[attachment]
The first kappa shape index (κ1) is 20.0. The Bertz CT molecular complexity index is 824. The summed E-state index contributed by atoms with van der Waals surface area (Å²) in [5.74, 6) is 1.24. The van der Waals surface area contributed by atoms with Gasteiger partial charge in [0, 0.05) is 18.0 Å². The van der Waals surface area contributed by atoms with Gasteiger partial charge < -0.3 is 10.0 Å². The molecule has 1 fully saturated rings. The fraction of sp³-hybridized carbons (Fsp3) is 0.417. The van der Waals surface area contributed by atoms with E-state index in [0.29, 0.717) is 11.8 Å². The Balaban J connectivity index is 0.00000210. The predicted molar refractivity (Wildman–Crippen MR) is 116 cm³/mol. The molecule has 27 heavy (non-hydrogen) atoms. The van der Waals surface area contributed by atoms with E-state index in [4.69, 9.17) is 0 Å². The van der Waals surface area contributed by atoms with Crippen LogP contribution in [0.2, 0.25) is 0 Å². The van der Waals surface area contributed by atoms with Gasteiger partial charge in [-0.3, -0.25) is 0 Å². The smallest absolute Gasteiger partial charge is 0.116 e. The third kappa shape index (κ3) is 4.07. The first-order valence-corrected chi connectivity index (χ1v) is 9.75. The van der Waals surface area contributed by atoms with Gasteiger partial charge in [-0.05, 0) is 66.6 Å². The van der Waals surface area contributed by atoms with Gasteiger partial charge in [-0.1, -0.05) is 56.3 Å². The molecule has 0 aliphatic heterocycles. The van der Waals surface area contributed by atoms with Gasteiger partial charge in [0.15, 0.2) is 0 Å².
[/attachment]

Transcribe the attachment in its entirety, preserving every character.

The first kappa shape index (κ1) is 20.0. The Bertz CT molecular complexity index is 824. The summed E-state index contributed by atoms with van der Waals surface area (Å²) in [5.74, 6) is 1.24. The van der Waals surface area contributed by atoms with Gasteiger partial charge in [0, 0.05) is 18.0 Å². The van der Waals surface area contributed by atoms with Gasteiger partial charge < -0.3 is 10.0 Å². The molecule has 1 fully saturated rings. The fraction of sp³-hybridized carbons (Fsp3) is 0.417. The van der Waals surface area contributed by atoms with E-state index in [0.29, 0.717) is 11.8 Å². The Balaban J connectivity index is 0.00000210. The predicted molar refractivity (Wildman–Crippen MR) is 116 cm³/mol. The molecule has 27 heavy (non-hydrogen) atoms. The van der Waals surface area contributed by atoms with E-state index in [4.69, 9.17) is 0 Å². The van der Waals surface area contributed by atoms with Crippen LogP contribution in [0.2, 0.25) is 0 Å². The van der Waals surface area contributed by atoms with Gasteiger partial charge in [-0.3, -0.25) is 0 Å². The smallest absolute Gasteiger partial charge is 0.116 e. The third kappa shape index (κ3) is 4.07. The first-order valence-corrected chi connectivity index (χ1v) is 9.75. The van der Waals surface area contributed by atoms with Gasteiger partial charge in [-0.05, 0) is 66.6 Å². The van der Waals surface area contributed by atoms with Gasteiger partial charge in [-0.1, -0.05) is 56.3 Å². The molecule has 0 aliphatic heterocycles. The van der Waals surface area contributed by atoms with Gasteiger partial charge in [0.15, 0.2) is 0 Å².